State governments have lifted lockdowns, but Sydney’s growing coronavirus case numbers remain a national crisis point.
Fresh Questions On Virus Vaccine Supplies Arise In Australian City
SYDNEY — More than eight million Australians have emerged from lockdown, but a growing coronavirus outbreak in Sydney fuels fears of a prolonged crisis.
Harsh restrictions in South Australia and Victoria have eased, while three regional towns in the southeastern state, New South Wales, also exited lockdown on July 28.
“From midnight tonight, if you live in Blacktown, Canterbury-Bankstown, Campbelltown, Cumberland, Fairfield, Georges River, Liverpool, Parramatta. You are not allowed to leave your Local Government Area for work unless you are an authorized worker,” tweeted the health department of New South Wales.
Additional restrictions across Greater Sydney, including the Central Coast, Blue Mountains, Wollongong, and Shellharbour, have also been initiated, as per the New South Wales health department.
But Sydney faces a grim outlook with an outbreak-high 172 new local cases recorded across the city on July 27.
Immunization rates continue to tick higher, with 16.7 percent of Australians now fully vaccinated against the disease, final three months killing 920 people nationally.
The Morrison government has added pharmacists to the priority skilled migrant list ahead of thousands of chemists joining the immunization effort.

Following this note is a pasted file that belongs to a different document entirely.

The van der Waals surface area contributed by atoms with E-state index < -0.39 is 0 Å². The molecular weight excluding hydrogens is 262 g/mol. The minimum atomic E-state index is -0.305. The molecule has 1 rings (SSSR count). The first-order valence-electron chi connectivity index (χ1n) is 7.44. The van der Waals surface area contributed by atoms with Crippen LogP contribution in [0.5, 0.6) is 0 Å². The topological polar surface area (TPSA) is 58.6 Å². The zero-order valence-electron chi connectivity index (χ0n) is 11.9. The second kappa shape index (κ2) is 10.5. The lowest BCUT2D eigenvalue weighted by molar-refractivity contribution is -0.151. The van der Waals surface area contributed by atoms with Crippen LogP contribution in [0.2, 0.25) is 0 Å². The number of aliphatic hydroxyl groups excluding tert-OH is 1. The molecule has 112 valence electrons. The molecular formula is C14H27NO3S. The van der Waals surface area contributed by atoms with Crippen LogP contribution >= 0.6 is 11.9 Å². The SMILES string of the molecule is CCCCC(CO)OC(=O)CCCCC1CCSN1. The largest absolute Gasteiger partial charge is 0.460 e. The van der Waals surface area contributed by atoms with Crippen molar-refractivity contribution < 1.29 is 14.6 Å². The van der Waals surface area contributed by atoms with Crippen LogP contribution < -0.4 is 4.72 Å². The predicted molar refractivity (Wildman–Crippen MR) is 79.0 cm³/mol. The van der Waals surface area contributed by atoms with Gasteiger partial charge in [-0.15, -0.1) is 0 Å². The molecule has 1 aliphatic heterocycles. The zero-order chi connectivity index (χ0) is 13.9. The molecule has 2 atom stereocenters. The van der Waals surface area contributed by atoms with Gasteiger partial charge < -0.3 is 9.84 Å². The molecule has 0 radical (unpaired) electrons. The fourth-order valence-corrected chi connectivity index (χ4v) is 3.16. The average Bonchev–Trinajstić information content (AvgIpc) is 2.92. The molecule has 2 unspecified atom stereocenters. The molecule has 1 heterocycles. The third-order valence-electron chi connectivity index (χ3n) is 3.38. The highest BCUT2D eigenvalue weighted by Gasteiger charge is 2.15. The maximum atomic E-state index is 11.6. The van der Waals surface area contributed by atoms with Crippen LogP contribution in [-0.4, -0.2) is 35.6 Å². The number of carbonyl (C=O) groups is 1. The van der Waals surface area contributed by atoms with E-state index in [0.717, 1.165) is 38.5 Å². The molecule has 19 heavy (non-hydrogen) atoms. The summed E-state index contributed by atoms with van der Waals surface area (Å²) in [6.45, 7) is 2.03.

“It’s all hands to the pump as the Covid-19 vaccine rollout continues,” said Alex Hawke, Immigration Minister.
But there are fresh concerns about the federal government’s vaccine portfolio with questions over mooted Moderna and Novavax.
Between 87,000 and 125,000 weekly doses of Moderna were forecast to join the rollout in September if the medicines regulator approves it for use.
That is expected to rise from 430,000 to 615,000 a week in the year’s final three months.
However, South Korea, which has a contract for 40 million Moderna doses, has revealed its delivery schedule will be delayed because of manufacturing issues in Europe.
South Korean health officials said the company had told them the issue would affect other countries.
Earlier in the week, Health Minister Greg Hunt expressed confidence in Moderna deliveries.
He also confirmed initial doses of Novavax, which is also yet to be approved, were on track to arrive in Australia before the end of 2021.
Novavax is now seen as a booster rather than a primary vaccine which it was previously considered.
Opposition Leader Anthony Albanese said the change in strategy showed the vast bulk of that vaccine would not arrive until next year.
“This is a further setback in terms of vaccinating the numbers in the population that we need to avoid lockdowns,” he said. “That is costing jobs. That is costing our economy.”
Pfizer imports and locally produced AstraZeneca shots are the cornerstones of the vaccine strategy, months killing with people encouraged to receive jabs.
More than 185,000 of the 11.3 million doses administered were injected on July 27, five months after the rollout started.
Edited by Saptak Datta and Ritaban Misra